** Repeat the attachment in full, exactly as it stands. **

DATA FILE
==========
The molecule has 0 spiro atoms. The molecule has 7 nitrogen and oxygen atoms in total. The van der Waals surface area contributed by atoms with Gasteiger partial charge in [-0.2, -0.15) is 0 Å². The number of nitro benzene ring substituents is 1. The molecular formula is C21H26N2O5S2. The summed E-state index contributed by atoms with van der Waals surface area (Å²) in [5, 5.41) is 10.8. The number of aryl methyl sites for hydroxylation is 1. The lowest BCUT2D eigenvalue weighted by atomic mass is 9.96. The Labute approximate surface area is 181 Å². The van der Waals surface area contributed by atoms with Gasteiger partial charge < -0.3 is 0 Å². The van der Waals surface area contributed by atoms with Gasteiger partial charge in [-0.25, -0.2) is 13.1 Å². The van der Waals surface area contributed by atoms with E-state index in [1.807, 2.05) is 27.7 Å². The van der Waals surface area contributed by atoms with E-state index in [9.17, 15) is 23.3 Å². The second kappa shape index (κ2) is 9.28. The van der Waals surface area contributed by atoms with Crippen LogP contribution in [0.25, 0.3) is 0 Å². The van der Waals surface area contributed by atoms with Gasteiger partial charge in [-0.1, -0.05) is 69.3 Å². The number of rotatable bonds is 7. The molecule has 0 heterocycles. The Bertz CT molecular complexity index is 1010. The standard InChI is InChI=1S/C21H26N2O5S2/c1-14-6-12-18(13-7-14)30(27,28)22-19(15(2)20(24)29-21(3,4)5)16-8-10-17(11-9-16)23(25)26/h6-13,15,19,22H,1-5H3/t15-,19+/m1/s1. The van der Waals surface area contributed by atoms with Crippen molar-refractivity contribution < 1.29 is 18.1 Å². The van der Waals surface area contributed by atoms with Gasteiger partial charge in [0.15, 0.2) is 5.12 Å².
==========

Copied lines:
The molecule has 0 spiro atoms. The molecule has 7 nitrogen and oxygen atoms in total. The van der Waals surface area contributed by atoms with Gasteiger partial charge in [-0.2, -0.15) is 0 Å². The number of nitro benzene ring substituents is 1. The molecular formula is C21H26N2O5S2. The summed E-state index contributed by atoms with van der Waals surface area (Å²) in [5, 5.41) is 10.8. The number of aryl methyl sites for hydroxylation is 1. The lowest BCUT2D eigenvalue weighted by atomic mass is 9.96. The Labute approximate surface area is 181 Å². The van der Waals surface area contributed by atoms with Gasteiger partial charge < -0.3 is 0 Å². The van der Waals surface area contributed by atoms with Gasteiger partial charge in [-0.25, -0.2) is 13.1 Å². The van der Waals surface area contributed by atoms with E-state index in [1.807, 2.05) is 27.7 Å². The van der Waals surface area contributed by atoms with E-state index in [9.17, 15) is 23.3 Å². The second kappa shape index (κ2) is 9.28. The van der Waals surface area contributed by atoms with Crippen LogP contribution in [0.25, 0.3) is 0 Å². The van der Waals surface area contributed by atoms with Gasteiger partial charge in [-0.1, -0.05) is 69.3 Å². The number of rotatable bonds is 7. The molecule has 0 heterocycles. The Bertz CT molecular complexity index is 1010. The standard InChI is InChI=1S/C21H26N2O5S2/c1-14-6-12-18(13-7-14)30(27,28)22-19(15(2)20(24)29-21(3,4)5)16-8-10-17(11-9-16)23(25)26/h6-13,15,19,22H,1-5H3/t15-,19+/m1/s1. The van der Waals surface area contributed by atoms with Crippen molar-refractivity contribution < 1.29 is 18.1 Å². The van der Waals surface area contributed by atoms with Gasteiger partial charge in [0.15, 0.2) is 5.12 Å².